25 Mar Meet Faulkner County’s ‘Butterfly Lady’
Story and photo
by Dwain Hebda
In a lot of ways, Betty Baxter’s plot in the Saltillo area of Central Arkansas hasn’t changed much over the generations. Every year, there’s a large patch of vegetables waving in the sun – corn, peppers, beans and tomatoes – just like there were in the days of her childhood working the soil with her mother. There’s still canning and freezing to be done at harvest time too, to preserve summer’s produce outside of the growing season.
But in other ways, the gardening Baxter does here around her home, situated on 50 ancestral acres, is very different from days gone by. Baxter, a retired science teacher of some 28 years, has turned the family homestead into a showpiece of gardening diversity, each area serving a different purpose.
“I have a designated butterfly garden, and then I have one bed that’s just irises and then I have a rain garden that collects the rainwater from our house,” she said. “I have a few shady spots where I have hostas and ferns. I have an herb garden that’s separate. I have several different areas around.”
The showpiece of the acreage is the butterfly garden and it is here that Baxter earned her fame as the area’s Butterfly Lady. The plat attracts several species of the colorful insects, which during her working years she didn’t hesitate to introduce into her classroom. She found the subject of gardening for butterflies as irresistible to middle-schoolers as her bright blooms were to monarchs.
Gardening for butterflies requires certain trade-offs, such as viewing chewed-up vine leaves as a sign of successful habitat, not an invading horde to be eradicated. You have to be comfortable around bees, too. Baxter’s stand of salvia, passion flower, echinacea and blanketflower buzzes with as many chubby bumblebees as delicate, graceful butterflies.
“Meeting their needs would include having host plants, nectar plants, water, shelter, a good sunny area,” she said. “Butterflies will come for the flowers, but they’ll stay longer if they have a place to lay their eggs and for their young to grow.”
It’s hard to believe for all this beauty that Baxter’s mother, Ethel Daves, wasn’t much of a flower person, favoring more practical vegetables instead. The riotous blooms on Baxter’s grounds today is a nod to her aunt, Mame Banks, whose skill raising flowers matched Daves’ knack for produce. Time, experience and getting in sync with Mother Nature have done the rest.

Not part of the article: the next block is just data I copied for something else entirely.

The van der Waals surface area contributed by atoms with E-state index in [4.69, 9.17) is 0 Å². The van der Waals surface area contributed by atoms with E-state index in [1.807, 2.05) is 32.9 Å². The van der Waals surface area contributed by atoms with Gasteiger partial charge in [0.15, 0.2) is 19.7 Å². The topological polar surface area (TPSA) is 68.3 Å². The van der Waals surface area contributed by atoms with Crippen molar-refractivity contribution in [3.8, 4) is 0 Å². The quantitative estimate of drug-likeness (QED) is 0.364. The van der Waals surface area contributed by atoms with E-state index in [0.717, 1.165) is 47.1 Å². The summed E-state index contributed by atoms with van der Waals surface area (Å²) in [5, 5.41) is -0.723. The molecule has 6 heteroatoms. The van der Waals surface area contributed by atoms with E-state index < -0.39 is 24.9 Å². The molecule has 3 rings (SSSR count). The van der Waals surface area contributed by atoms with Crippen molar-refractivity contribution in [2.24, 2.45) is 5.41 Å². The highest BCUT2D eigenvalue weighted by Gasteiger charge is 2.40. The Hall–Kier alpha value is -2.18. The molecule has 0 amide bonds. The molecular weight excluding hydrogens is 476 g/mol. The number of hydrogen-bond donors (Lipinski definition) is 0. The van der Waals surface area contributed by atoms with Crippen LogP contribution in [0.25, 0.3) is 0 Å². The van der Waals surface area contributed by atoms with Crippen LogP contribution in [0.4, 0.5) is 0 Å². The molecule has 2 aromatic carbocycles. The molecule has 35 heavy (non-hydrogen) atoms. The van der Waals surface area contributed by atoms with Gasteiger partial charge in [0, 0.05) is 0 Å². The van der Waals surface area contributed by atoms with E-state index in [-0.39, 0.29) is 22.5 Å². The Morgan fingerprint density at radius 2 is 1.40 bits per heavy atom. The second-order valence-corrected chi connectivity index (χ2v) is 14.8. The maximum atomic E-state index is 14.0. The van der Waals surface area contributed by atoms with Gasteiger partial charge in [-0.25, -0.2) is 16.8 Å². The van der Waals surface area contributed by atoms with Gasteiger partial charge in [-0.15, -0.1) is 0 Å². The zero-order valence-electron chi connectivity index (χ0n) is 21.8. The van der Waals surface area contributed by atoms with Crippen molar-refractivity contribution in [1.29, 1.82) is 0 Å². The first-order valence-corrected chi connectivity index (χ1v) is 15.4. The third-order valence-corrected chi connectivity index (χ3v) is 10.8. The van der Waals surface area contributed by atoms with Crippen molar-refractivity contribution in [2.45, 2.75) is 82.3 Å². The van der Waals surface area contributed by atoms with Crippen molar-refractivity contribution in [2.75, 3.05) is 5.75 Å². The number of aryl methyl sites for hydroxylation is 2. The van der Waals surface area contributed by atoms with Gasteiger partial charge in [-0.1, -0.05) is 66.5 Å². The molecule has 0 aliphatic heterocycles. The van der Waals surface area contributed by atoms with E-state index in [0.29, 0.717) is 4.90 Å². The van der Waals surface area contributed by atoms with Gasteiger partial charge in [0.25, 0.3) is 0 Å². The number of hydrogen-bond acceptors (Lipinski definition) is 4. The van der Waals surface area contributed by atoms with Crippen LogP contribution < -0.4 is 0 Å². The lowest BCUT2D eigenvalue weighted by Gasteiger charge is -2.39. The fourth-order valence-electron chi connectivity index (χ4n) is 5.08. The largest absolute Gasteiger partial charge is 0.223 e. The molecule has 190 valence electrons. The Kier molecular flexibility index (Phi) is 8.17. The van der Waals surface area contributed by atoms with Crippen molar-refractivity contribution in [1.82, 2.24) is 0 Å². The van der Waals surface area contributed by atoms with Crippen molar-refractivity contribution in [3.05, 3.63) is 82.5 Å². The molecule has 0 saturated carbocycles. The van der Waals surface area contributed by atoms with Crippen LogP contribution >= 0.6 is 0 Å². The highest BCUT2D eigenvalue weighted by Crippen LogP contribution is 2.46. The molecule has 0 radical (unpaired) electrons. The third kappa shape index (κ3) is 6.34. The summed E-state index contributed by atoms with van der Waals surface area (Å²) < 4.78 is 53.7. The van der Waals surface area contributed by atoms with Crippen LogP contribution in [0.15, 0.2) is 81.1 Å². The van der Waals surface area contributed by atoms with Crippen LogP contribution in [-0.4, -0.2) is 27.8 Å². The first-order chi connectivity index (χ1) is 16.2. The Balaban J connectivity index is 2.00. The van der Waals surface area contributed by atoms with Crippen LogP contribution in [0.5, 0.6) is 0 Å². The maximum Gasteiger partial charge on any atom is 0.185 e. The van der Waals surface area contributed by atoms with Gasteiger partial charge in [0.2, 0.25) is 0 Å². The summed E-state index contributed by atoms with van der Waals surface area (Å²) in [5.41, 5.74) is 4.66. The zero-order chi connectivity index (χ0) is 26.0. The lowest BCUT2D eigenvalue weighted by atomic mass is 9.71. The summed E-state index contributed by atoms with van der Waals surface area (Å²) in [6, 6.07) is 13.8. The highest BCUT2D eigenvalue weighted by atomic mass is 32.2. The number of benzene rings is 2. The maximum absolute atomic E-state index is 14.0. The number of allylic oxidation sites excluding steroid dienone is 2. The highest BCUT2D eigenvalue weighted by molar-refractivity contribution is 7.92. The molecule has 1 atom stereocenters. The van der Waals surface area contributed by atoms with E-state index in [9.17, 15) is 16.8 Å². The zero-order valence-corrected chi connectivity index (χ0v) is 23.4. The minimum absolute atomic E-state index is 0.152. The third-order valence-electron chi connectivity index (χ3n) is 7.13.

“Just going out into nature and seeing where they plant themselves and are thriving well gives you an idea of what to plant in your yard and where,” she said. “You can’t command them to do this, that or the other. With a little more work, you can have a more manicured look, but you have to let native plants be who they are, really. It’s just gonna have a little bit more unruly look to it.”
Baxter said the secret to attracting butterflies specifically is to be considerate of all of their needs – food, shelter and water – at each stage of the lifecycle. One easily overlooked aspect of creating butterfly habitat is shelter, she said.
“Shelter would be a brushy area, places with sticks and twigs they can get into,” she said. “They actually escape winter weather or bad weather in leaves of trees and underneath branches, so I keep a little grown-up area.”
Though retired, Baxter continues to teach; having attained the rank of Master Gardener in 2008, she gives talks and presentations on gardening for pollinators, especially her beloved butterflies. And no matter where she tinkers around in the family dirt, she still finds abundant joy in growing things.
“I grew up with five brothers and sisters and so we always had a large vegetable garden,” she said. “As a child it was a chore and it was a necessity because that’s what the family was going to survive on through the winter.
“Today it’s a sense of accomplishment. I have pride that I can grow good vegetables and beautiful flowers. I just love it.”